Sowing seeds for a bountiful harvest

‘Tis the season for garden seed catalogues. If you’re like me, you are perusing through catalogues that advertise 15 varieties of watermelon, 50 varieties of peppers and even more tomato varieties. They all look amazing and make claims of vigorous, great flavor and disease resistance. So, which do you choose?

My solution is to ask an expert who has been gardening for decades. Chuck Voigt, now retired, worked as an academic at the University of Illinois Urbana-Champaign specializing in vegetables and herbs. He helped create what is considered the vegetable gardening bible among Master Gardener volunteers – Vegetable Gardening of the Midwest.

Chuck says there are some must-have varieties for the backyard gardener and already trialed them for us.


Kelsae Giant onion holds the record for the largest. At 15 pounds and 33 inches in diameter, these onions are not only unique but have a mild, sweet flavor and store well.

The Ailsa Craig commonly reaches 5 pounds, is easy to start from seed and has a mild, sweet flavor.

Onions are usually started by sets (dry, immature bulbs) and can be planted as early as late March. It is important to keep them weeded so roots aren’t competing for resources. They can be grown as green onions for earlier harvest or dry bulbs for storage. Use larger sets for green onions and space them an inch deep and almost touching each other. For bulb onions, plant smaller sets an inch deep and about 3 inches apart. Hilling, which means mounding the soil up around the green onions, produces the white stem we commonly associate with green onions.


Hybrid Savoy cabbage originated in Italy and grows 3 to 4 pounds. Its ornamental leaves are lacy with a sweet flavor and delicious added to salads. As a cool season vegetable, transplant it about a foot apart in early spring; it can tolerate a late frost.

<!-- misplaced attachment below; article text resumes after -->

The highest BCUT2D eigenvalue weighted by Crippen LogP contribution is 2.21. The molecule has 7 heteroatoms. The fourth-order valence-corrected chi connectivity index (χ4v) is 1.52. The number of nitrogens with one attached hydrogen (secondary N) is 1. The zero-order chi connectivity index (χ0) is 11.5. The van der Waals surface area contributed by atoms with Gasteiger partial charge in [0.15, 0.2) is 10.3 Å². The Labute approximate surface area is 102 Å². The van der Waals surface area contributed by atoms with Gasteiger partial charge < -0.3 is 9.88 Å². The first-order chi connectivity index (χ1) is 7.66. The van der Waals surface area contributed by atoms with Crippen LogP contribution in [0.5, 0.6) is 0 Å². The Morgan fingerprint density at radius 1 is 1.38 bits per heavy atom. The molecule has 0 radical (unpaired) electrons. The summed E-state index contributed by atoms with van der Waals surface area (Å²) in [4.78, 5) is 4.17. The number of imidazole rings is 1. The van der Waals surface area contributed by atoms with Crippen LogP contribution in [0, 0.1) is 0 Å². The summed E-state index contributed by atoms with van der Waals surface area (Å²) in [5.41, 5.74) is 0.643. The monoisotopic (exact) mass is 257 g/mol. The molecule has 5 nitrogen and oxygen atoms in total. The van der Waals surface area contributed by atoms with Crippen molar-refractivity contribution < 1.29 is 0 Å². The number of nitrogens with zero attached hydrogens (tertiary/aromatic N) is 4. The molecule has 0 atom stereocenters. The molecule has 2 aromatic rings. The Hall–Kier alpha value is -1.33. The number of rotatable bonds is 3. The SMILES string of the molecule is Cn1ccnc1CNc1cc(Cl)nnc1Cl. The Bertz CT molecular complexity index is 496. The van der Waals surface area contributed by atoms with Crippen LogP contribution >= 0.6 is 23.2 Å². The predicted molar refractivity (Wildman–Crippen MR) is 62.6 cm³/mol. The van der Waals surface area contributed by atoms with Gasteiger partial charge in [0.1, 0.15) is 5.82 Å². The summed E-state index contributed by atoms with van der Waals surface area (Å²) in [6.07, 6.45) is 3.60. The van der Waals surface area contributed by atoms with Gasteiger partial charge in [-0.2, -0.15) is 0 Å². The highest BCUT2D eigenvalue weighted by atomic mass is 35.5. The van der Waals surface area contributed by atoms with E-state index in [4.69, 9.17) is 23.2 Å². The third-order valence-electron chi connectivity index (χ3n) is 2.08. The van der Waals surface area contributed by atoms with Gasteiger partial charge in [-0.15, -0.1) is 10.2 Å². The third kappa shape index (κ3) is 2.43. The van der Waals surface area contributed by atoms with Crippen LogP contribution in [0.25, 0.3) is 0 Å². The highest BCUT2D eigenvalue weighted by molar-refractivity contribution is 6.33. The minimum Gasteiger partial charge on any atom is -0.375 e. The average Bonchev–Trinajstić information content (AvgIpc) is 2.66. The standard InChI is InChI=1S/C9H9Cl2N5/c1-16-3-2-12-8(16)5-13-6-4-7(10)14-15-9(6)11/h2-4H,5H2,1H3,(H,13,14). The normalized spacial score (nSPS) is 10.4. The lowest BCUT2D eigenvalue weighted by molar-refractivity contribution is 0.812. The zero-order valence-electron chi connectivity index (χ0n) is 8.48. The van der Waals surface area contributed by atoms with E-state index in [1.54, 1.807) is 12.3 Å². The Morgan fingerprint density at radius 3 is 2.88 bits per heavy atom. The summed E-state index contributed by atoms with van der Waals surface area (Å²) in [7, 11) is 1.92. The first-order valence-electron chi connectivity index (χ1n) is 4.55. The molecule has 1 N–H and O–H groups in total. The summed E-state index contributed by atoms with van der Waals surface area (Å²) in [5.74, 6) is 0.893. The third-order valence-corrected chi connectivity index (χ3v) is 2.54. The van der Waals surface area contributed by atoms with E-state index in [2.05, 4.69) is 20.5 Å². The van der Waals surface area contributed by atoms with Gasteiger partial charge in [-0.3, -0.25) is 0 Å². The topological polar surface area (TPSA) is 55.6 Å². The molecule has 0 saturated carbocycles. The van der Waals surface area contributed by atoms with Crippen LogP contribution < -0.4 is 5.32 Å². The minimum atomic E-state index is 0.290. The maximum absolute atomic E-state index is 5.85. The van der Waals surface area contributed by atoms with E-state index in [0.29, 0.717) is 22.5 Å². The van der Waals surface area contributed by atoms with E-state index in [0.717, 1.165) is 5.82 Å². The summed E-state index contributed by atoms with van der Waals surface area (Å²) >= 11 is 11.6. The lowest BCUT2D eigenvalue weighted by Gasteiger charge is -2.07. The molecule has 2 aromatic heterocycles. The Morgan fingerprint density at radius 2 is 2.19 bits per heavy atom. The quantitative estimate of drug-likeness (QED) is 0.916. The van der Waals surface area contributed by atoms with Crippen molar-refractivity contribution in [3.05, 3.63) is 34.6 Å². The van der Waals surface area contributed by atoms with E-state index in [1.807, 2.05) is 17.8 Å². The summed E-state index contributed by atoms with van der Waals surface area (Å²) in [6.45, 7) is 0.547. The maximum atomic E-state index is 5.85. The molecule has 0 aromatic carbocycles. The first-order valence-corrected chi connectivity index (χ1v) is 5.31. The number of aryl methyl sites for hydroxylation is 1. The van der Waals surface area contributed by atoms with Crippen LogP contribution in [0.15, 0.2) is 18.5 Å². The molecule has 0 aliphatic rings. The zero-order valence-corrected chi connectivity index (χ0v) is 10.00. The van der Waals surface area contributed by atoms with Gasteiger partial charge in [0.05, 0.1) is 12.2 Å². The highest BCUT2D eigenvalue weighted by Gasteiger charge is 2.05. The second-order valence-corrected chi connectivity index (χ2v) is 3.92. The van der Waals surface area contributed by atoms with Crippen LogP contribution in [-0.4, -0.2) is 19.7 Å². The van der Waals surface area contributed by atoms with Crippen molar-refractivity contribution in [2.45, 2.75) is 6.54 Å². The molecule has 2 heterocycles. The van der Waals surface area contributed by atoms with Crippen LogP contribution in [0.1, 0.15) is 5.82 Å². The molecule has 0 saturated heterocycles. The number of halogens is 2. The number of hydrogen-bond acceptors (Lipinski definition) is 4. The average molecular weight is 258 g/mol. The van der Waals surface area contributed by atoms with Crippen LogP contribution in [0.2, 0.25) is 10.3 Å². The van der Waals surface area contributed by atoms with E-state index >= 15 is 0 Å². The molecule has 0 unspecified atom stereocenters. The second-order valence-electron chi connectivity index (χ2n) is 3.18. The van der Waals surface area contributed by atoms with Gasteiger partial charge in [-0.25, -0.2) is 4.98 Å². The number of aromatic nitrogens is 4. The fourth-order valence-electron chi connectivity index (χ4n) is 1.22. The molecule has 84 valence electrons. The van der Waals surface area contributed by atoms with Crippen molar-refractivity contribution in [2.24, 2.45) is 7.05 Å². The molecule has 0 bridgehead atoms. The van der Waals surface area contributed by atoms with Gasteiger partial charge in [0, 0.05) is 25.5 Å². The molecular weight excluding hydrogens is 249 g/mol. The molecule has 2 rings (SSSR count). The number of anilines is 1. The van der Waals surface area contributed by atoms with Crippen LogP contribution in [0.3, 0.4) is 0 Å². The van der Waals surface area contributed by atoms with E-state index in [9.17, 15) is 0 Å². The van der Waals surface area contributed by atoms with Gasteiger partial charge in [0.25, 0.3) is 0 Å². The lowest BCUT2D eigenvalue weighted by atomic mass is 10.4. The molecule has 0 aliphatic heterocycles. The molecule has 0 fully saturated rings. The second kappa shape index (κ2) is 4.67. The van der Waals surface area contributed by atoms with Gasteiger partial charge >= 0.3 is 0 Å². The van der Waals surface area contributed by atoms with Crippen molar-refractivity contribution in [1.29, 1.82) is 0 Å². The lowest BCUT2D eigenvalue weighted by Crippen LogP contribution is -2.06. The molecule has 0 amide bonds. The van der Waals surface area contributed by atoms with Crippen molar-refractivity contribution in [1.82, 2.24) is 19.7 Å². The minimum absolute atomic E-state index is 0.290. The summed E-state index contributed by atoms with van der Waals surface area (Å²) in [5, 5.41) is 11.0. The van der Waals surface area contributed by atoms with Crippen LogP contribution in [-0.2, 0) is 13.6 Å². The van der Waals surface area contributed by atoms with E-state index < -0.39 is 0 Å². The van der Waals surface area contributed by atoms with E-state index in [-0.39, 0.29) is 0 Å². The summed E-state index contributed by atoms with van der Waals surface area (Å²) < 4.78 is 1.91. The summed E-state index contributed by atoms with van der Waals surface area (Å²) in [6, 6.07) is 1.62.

Sugar Cube muskmelon weighs no more than 2 pounds. Its salmon-orange flesh is tender, juicy and exceptionally sweet.

Yellow Doll watermelon reaches 5 to 7 pounds and grows on compact vines. The flesh is energetic yellow with a dense texture and sweet flavor.

Harvest Moon is a seedless watermelon that reaches 18-20 pounds with an ornamental rind of dark green with yellow splotches. The pinkish flesh is crisp and juicy, yielding four to five melons on a short vine.

Watermelons are a warm-season crop and should be planted after any chance of frost. Although most require a lot of space, the varieties listed are perfect for the backyard garden. Started by seed in pots or in the ground, these can be a rewarding harvest.


Gil Feather is a turnip-rutabaga hybrid with a sweet, creamy taste and doesn’t get woody. Delicious despite their reputation among children, turnips and rutabaga are cool season crops. Rutabaga usually requires four more weeks of growth until crop maturity. These crops should be planted in early spring and can be planted again in late summer to get a crop that matures in the fall. Some of the outer leaves can be harvested for greens without compromising the root crop. Harvest them when they are 3 to 5 inches in diameter for best quality.


Leeks are easy to grow and can be directly seeded into the ground. They have a milder taste than onions and can be eaten raw or cooked. Grow leeks 4 inches apart. As summer starts and the leeks are pencil-size, hill by adding soil at the base of the plants to get the white stems – as with green onions. Although leeks are long season crops, some varieties mature faster than others.

Go ahead. Visit your local garden center or order from a favorite catalog, and don’t be afraid to try new varieties.